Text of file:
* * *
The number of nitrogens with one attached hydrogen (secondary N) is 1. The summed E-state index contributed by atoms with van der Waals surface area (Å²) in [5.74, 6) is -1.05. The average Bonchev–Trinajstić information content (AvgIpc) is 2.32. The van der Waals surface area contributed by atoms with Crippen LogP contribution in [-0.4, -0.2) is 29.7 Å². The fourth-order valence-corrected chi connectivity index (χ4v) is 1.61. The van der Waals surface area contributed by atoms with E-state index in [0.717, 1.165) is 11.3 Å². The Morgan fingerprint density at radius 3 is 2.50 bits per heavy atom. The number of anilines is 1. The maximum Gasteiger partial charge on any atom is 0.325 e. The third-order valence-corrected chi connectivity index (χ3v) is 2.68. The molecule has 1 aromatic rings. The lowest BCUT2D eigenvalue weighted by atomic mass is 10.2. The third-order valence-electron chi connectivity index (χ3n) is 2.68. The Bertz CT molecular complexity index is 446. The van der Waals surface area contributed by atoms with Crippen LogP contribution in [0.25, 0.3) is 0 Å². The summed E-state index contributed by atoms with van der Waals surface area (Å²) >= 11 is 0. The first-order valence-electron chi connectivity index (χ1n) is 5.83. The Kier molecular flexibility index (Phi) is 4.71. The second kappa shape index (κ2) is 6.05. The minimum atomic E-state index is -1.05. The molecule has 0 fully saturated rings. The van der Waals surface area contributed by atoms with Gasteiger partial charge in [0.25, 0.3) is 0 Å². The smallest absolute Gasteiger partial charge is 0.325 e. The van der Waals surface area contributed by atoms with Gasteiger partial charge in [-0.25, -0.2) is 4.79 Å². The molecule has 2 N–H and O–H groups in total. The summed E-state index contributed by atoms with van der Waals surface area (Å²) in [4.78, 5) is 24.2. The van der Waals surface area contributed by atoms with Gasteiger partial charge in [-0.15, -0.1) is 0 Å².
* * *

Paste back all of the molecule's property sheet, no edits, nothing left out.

The number of nitrogens with one attached hydrogen (secondary N) is 1. The summed E-state index contributed by atoms with van der Waals surface area (Å²) in [5.74, 6) is -1.05. The average Bonchev–Trinajstić information content (AvgIpc) is 2.32. The van der Waals surface area contributed by atoms with Crippen LogP contribution in [-0.4, -0.2) is 29.7 Å². The fourth-order valence-corrected chi connectivity index (χ4v) is 1.61. The van der Waals surface area contributed by atoms with E-state index in [0.717, 1.165) is 11.3 Å². The Morgan fingerprint density at radius 3 is 2.50 bits per heavy atom. The number of anilines is 1. The maximum Gasteiger partial charge on any atom is 0.325 e. The third-order valence-corrected chi connectivity index (χ3v) is 2.68. The molecule has 1 aromatic rings. The lowest BCUT2D eigenvalue weighted by atomic mass is 10.2. The third-order valence-electron chi connectivity index (χ3n) is 2.68. The Bertz CT molecular complexity index is 446. The van der Waals surface area contributed by atoms with Crippen LogP contribution in [0.25, 0.3) is 0 Å². The summed E-state index contributed by atoms with van der Waals surface area (Å²) >= 11 is 0. The first-order valence-electron chi connectivity index (χ1n) is 5.83. The Kier molecular flexibility index (Phi) is 4.71. The second kappa shape index (κ2) is 6.05. The minimum atomic E-state index is -1.05. The molecule has 0 fully saturated rings. The van der Waals surface area contributed by atoms with Gasteiger partial charge in [0.25, 0.3) is 0 Å². The smallest absolute Gasteiger partial charge is 0.325 e. The van der Waals surface area contributed by atoms with Gasteiger partial charge in [-0.25, -0.2) is 4.79 Å². The molecule has 2 N–H and O–H groups in total. The summed E-state index contributed by atoms with van der Waals surface area (Å²) in [4.78, 5) is 24.2. The van der Waals surface area contributed by atoms with Gasteiger partial charge in [-0.15, -0.1) is 0 Å².